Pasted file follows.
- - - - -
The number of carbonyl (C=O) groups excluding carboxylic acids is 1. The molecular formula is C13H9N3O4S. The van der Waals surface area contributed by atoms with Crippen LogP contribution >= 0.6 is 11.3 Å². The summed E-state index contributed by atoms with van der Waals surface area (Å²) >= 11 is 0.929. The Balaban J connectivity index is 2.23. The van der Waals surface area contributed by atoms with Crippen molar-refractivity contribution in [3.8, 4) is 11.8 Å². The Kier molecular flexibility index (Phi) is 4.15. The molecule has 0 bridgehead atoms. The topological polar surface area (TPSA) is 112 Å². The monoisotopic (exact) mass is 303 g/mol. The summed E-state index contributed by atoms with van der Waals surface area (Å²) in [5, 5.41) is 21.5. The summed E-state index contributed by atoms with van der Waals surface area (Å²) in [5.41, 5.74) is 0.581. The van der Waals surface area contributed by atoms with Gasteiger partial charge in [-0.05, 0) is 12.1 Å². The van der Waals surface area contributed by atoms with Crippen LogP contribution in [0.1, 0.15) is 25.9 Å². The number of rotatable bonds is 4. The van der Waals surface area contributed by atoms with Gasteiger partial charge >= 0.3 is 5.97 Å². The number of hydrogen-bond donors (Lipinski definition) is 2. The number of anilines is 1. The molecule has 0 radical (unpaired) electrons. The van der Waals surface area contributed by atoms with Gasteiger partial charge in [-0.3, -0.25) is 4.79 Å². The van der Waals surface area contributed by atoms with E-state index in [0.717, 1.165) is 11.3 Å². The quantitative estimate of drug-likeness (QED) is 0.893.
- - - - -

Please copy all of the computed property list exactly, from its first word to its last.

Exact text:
The number of carbonyl (C=O) groups excluding carboxylic acids is 1. The molecular formula is C13H9N3O4S. The van der Waals surface area contributed by atoms with Crippen LogP contribution >= 0.6 is 11.3 Å². The summed E-state index contributed by atoms with van der Waals surface area (Å²) >= 11 is 0.929. The Balaban J connectivity index is 2.23. The van der Waals surface area contributed by atoms with Crippen molar-refractivity contribution in [3.8, 4) is 11.8 Å². The Kier molecular flexibility index (Phi) is 4.15. The molecule has 0 bridgehead atoms. The topological polar surface area (TPSA) is 112 Å². The monoisotopic (exact) mass is 303 g/mol. The summed E-state index contributed by atoms with van der Waals surface area (Å²) in [5, 5.41) is 21.5. The summed E-state index contributed by atoms with van der Waals surface area (Å²) in [5.41, 5.74) is 0.581. The van der Waals surface area contributed by atoms with Gasteiger partial charge in [-0.05, 0) is 12.1 Å². The van der Waals surface area contributed by atoms with Crippen LogP contribution in [0.1, 0.15) is 25.9 Å². The number of rotatable bonds is 4. The van der Waals surface area contributed by atoms with Gasteiger partial charge >= 0.3 is 5.97 Å². The number of hydrogen-bond donors (Lipinski definition) is 2. The number of anilines is 1. The molecule has 0 radical (unpaired) electrons. The van der Waals surface area contributed by atoms with Gasteiger partial charge in [-0.3, -0.25) is 4.79 Å². The van der Waals surface area contributed by atoms with E-state index in [0.717, 1.165) is 11.3 Å². The quantitative estimate of drug-likeness (QED) is 0.893.